As we continue our time in quarantine, and with most children now being homeschooled, screen time is on the rise for parents and children alike.

Now, for us adults who are (hopefully) aware of potential online threats, the most damage that this extra screen time will do to us is strain our eyes and make our backs hurt slightly more than usual!

Children, however, are likely to be completely unaware of what viruses, phishing, social network bullying and online fraud is, or the harm it could potentially bring.

The internet can be a great place for children to learn, but it’s our job to ensure that we teach them about the importance of online safety:


How to have open discussions with your children

Communication is key - the most important thing to do is to have frank and open conversations with your children about online safety. They have to be aware of the potential threats out there from the get-go, but they also must know that you are approachable and understanding when it comes to discussing the websites, apps and platforms that they are using, or any problems they might face on them.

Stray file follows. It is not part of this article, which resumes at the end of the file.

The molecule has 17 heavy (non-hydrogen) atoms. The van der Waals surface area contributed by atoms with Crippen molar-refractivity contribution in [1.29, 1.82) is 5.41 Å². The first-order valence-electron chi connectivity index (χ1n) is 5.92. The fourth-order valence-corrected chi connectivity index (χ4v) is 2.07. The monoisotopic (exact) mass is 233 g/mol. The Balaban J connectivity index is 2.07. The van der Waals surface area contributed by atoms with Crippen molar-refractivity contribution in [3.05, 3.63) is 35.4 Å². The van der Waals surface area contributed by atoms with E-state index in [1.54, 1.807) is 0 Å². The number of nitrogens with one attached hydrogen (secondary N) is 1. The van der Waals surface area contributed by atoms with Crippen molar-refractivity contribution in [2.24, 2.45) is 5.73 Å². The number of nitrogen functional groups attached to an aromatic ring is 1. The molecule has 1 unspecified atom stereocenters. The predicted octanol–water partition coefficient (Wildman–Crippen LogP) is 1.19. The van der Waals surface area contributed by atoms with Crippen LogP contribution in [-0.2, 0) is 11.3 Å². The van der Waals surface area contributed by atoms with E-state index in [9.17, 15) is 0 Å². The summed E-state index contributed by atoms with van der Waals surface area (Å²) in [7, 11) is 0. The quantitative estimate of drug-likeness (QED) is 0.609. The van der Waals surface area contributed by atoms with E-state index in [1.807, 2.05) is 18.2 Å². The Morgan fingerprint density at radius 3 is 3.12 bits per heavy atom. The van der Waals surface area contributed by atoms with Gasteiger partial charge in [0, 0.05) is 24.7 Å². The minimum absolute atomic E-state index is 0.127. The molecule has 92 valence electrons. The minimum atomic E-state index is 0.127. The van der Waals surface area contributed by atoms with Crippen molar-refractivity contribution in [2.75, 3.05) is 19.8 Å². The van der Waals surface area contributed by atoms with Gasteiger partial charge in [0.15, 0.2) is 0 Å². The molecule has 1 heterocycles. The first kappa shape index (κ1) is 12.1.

How to set parental locks online

Many websites allow you to set parental locks, which can block any inappropriate content for younger viewers. YouTube now offers a feature called YouTube Kids, which can be linked directly to your personal Google account and is set to only show kid-friendly videos.

Even viewing platforms such as BBC iPlayer offer the chance to set Parental Guidance restraints on certain shows - it just takes a bit of time and organisation!

There are also many parental control software that you can purchase for extra security, such as Open DNS or Qustodio.


Checking a devices privacy and location settings

Before giving your child access to an online device, ensure that its privacy and location settings are in place. This should also apply if you have any older children that are on social networking sites; no one wants a future employer or university admissions tutor snooping on a teenager’s Facebook!


Set specific time slots for internet browsing

This isn’t for everyone, but some parents have suggested putting time limits on when your children are on their screens. This means you can be present if need be, to check in on what they’re doing or who they’re speaking to online.

It also encourages the kids to get off of Tik Tok and play football in the garden instead, which can never be a bad thing.


How to keep yourself educated on the internet

The best way to protect your children online is to educate yourself on the online world. Ensure that you keep up to speed with the latest threats online and the ways in which you can protect yourself from them. There will always be a new social networking or online streaming platform, but it doesn’t hurt to learn a bit more about what’s out there on the world wide web.


Allowing your children to enter the digital and online worlds may seem daunting - but implementing these 5 safety tips should put your mind at ease.